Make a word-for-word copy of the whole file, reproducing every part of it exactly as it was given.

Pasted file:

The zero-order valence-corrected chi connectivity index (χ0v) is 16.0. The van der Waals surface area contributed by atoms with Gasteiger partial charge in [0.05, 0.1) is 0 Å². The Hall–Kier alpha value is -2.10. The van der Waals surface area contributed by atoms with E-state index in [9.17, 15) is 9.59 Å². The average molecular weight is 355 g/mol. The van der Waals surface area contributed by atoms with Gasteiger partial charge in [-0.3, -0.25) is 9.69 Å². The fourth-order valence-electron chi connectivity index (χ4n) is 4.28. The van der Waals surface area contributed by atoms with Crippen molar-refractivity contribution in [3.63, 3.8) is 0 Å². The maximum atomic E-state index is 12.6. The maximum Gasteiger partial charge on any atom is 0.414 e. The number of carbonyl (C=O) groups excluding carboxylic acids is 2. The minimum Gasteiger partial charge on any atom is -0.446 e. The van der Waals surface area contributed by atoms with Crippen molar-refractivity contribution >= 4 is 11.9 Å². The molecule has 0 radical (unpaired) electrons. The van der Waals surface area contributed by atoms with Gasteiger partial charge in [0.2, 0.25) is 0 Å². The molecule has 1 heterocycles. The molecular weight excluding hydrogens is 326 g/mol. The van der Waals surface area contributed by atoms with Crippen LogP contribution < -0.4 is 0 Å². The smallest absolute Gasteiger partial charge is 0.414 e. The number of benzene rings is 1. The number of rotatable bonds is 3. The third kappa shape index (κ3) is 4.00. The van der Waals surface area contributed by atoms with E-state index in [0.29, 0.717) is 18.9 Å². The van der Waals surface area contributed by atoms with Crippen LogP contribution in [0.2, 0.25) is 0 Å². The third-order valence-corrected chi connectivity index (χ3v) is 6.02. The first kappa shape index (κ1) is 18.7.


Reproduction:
The zero-order valence-corrected chi connectivity index (χ0v) is 16.0. The van der Waals surface area contributed by atoms with Gasteiger partial charge in [0.05, 0.1) is 0 Å². The Hall–Kier alpha value is -2.10. The van der Waals surface area contributed by atoms with E-state index in [9.17, 15) is 9.59 Å². The average molecular weight is 355 g/mol. The van der Waals surface area contributed by atoms with Gasteiger partial charge in [-0.3, -0.25) is 9.69 Å². The fourth-order valence-electron chi connectivity index (χ4n) is 4.28. The van der Waals surface area contributed by atoms with Crippen molar-refractivity contribution in [3.63, 3.8) is 0 Å². The maximum atomic E-state index is 12.6. The maximum Gasteiger partial charge on any atom is 0.414 e. The number of carbonyl (C=O) groups excluding carboxylic acids is 2. The minimum Gasteiger partial charge on any atom is -0.446 e. The van der Waals surface area contributed by atoms with Crippen molar-refractivity contribution >= 4 is 11.9 Å². The molecule has 0 radical (unpaired) electrons. The van der Waals surface area contributed by atoms with Gasteiger partial charge in [0.2, 0.25) is 0 Å². The molecule has 1 heterocycles. The molecular weight excluding hydrogens is 326 g/mol. The van der Waals surface area contributed by atoms with Crippen LogP contribution < -0.4 is 0 Å². The smallest absolute Gasteiger partial charge is 0.414 e. The number of benzene rings is 1. The number of rotatable bonds is 3. The third kappa shape index (κ3) is 4.00. The van der Waals surface area contributed by atoms with E-state index in [0.29, 0.717) is 18.9 Å². The van der Waals surface area contributed by atoms with Crippen LogP contribution in [0.2, 0.25) is 0 Å². The third-order valence-corrected chi connectivity index (χ3v) is 6.02. The first kappa shape index (κ1) is 18.7.